Of course any arrangement which involves a concession in the way of reduced taxation must be safeguarded in some such way as this. Some of the earlier plans of forest tax reform involved special favors to the forest owner, in return for certain specified management of his forest, under a contract with the state. Forest owners have been very reluctant to bind themselves by such contracts and the laws containing this feature have everywhere failed to produce results. But even where there is no intention to give any ultimate favor to the forest owner, the presence of an initial concession requires some safeguard against abuse. Hence nearly every plan of forest taxation that has appeared in the last ten years has involved restrictions upon its application similar to those contained in the plan of the former committee. This is believed to have been the chief reason for the failure of all these plans to obtain more general acceptance. Your committee believes that it is of the utmost importance to develop a plan which shall be of universal application; which shall be compulsory and not optional, and which shall not be hedged about with the red tape of applications, inspections, and official sanctions.

This goal, which seemed quite unattainable to those of us who were working on the problem ten years ago, has we believe been brought within our reach by certain developments of the past decade in the general field of taxation. Two things have happened. One has been the unexpectedly rapid disintegration of the general property tax, with the corresponding rise of taxes upon incomes and earnings. The other is the development of new ideas regarding the whole system of state and local taxation, under the inspiration and guidance of the model tax committee of the National Tax Association.

These developments have greatly simplified the problem of forest taxation. The old general property tax was intolerable in its application to growing forests. The task was to find some substitute. assuming that the general property tax would long continue for

other property in general. The one great achievement of our earlier efforts was to develop the idea of the yield tax. Yet, rather curiously, the practical outcome has been not the adoption of a special yield tax for forests, but the remarkable spread of the income, earnings, or yield basis for taxation in general. While we have been struggling to secure the yield principle as a special concession to the forests, the general tax reform movement has caught up with us.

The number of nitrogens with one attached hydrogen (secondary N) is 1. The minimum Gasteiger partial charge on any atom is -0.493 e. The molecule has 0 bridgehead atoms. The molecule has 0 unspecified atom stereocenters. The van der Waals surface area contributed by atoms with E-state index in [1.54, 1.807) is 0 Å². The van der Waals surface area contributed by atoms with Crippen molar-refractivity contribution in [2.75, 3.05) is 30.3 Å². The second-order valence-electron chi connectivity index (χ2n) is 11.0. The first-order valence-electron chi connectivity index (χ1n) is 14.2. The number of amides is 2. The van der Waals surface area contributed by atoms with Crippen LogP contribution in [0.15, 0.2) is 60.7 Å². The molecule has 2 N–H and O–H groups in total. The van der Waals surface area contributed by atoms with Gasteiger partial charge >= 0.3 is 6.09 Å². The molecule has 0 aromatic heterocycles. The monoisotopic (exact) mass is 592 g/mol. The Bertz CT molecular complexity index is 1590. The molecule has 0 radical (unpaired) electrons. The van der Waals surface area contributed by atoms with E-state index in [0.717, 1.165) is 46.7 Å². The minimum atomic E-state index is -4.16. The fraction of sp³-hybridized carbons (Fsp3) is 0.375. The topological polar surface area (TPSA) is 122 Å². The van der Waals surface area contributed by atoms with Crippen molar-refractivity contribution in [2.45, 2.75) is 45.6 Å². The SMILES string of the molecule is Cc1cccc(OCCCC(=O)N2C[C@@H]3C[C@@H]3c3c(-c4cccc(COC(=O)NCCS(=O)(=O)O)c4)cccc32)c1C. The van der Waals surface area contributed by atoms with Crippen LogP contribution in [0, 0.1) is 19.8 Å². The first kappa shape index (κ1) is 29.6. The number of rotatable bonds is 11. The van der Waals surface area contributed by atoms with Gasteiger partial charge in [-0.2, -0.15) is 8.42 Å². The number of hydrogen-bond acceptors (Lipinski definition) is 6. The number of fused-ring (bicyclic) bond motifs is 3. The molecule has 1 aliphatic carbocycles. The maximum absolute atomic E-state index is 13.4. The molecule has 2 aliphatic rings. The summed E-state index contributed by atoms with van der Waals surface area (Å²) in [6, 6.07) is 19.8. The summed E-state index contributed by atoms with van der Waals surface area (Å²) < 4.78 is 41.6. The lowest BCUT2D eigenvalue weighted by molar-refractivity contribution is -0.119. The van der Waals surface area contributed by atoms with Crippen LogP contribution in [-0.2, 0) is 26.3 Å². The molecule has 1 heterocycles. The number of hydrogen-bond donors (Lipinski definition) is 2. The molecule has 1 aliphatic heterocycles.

The problem of today is no longer to find a special method for taxing forests in lieu of all other taxation, but to fit the taxation of forests into a general tax system which is itself destined to rest more and more on the yield or income basis. For example, the model tax committee proposes a system of state and local taxation resting on three foundation stones: (1) the individual income tax. (2) the property tax, upon tangible property only, and (3) the business tax. The individual income tax would of course treat forest incomes like any other income. The forest owner can have no grievance here. So far as the peculiarities of his business are concerned this is the most favorable kind of tax for him. There is no special problem for us here. Likewise the business tax, where such a tax is in effect, will rest upon the income or yield basis, the one best suited to the peculiarities of forest enterprise. Some special adaptations to the business of forestry may be desirable, but at any rate the yield principle is secure.

The only problem remaining is to find a modification of the property tax which shall be suited to the peculiarities of forest enterprise. The weaknesses of the ordinary property tax as applied to growing forests have been carefully studied and the results presented in previous reports and papers before these conferences, to which reference has been made. Reference has also been made to the generally accepted remedy; namely the combination of an annual tax on the land and a yield tax. As has been pointed out, the annual tax on the land, at the rate of the ordinary property tax. is all the burden that can fairly be placed upon the growing forest. To impose an additional yield tax is excessive. Those who have proposed this have apparently had the feeling that to grant entire exemption of growing timber, without any compensation, was too great a concession or else have had in mind the mature forests. which as we shall show must be called upon for more than the land tax. As regards growing forests there is no principle either to justify a yield tax or to measure its amount, if the land is already subject to annual taxation like other property. Such an additional yield tax is justified only in consideration of a reduced rate of the land tax, as proposed by the committee of 1913.

When we were seeking a special forest tax, in lieu of all other taxes, it was felt that the annual land tax at the regular rate, paid